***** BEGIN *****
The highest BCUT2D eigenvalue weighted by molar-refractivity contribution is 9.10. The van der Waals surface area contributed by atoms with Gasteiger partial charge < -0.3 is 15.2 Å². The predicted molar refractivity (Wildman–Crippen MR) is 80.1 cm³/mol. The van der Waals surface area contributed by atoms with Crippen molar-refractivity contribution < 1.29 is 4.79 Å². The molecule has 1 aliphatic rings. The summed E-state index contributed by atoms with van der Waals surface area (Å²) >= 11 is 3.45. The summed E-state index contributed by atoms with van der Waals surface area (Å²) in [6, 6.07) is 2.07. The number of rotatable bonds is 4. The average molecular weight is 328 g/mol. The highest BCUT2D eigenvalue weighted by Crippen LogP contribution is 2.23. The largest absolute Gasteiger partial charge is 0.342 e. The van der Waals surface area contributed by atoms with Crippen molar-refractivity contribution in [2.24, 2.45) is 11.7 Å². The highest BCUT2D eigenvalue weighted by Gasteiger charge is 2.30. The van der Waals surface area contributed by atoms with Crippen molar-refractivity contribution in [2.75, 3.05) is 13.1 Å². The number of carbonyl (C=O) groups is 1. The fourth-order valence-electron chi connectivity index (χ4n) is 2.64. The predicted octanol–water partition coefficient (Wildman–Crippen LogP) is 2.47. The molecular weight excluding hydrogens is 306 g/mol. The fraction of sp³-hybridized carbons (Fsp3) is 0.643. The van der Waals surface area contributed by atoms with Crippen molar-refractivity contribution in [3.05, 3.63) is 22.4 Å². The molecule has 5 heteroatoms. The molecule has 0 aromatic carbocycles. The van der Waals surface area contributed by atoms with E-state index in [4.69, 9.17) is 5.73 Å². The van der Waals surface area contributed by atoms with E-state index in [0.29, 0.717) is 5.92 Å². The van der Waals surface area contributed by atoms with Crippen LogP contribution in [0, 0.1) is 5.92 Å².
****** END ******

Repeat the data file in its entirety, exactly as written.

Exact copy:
The highest BCUT2D eigenvalue weighted by molar-refractivity contribution is 9.10. The van der Waals surface area contributed by atoms with Gasteiger partial charge < -0.3 is 15.2 Å². The predicted molar refractivity (Wildman–Crippen MR) is 80.1 cm³/mol. The van der Waals surface area contributed by atoms with Crippen molar-refractivity contribution < 1.29 is 4.79 Å². The molecule has 1 aliphatic rings. The summed E-state index contributed by atoms with van der Waals surface area (Å²) >= 11 is 3.45. The summed E-state index contributed by atoms with van der Waals surface area (Å²) in [6, 6.07) is 2.07. The number of rotatable bonds is 4. The average molecular weight is 328 g/mol. The highest BCUT2D eigenvalue weighted by Crippen LogP contribution is 2.23. The largest absolute Gasteiger partial charge is 0.342 e. The van der Waals surface area contributed by atoms with Crippen molar-refractivity contribution in [2.24, 2.45) is 11.7 Å². The highest BCUT2D eigenvalue weighted by Gasteiger charge is 2.30. The van der Waals surface area contributed by atoms with Crippen molar-refractivity contribution in [2.75, 3.05) is 13.1 Å². The number of carbonyl (C=O) groups is 1. The fourth-order valence-electron chi connectivity index (χ4n) is 2.64. The predicted octanol–water partition coefficient (Wildman–Crippen LogP) is 2.47. The molecular weight excluding hydrogens is 306 g/mol. The fraction of sp³-hybridized carbons (Fsp3) is 0.643. The van der Waals surface area contributed by atoms with Crippen molar-refractivity contribution in [3.05, 3.63) is 22.4 Å². The molecule has 5 heteroatoms. The molecule has 0 aromatic carbocycles. The van der Waals surface area contributed by atoms with E-state index in [4.69, 9.17) is 5.73 Å². The van der Waals surface area contributed by atoms with E-state index in [0.29, 0.717) is 5.92 Å². The van der Waals surface area contributed by atoms with Crippen LogP contribution in [0, 0.1) is 5.92 Å².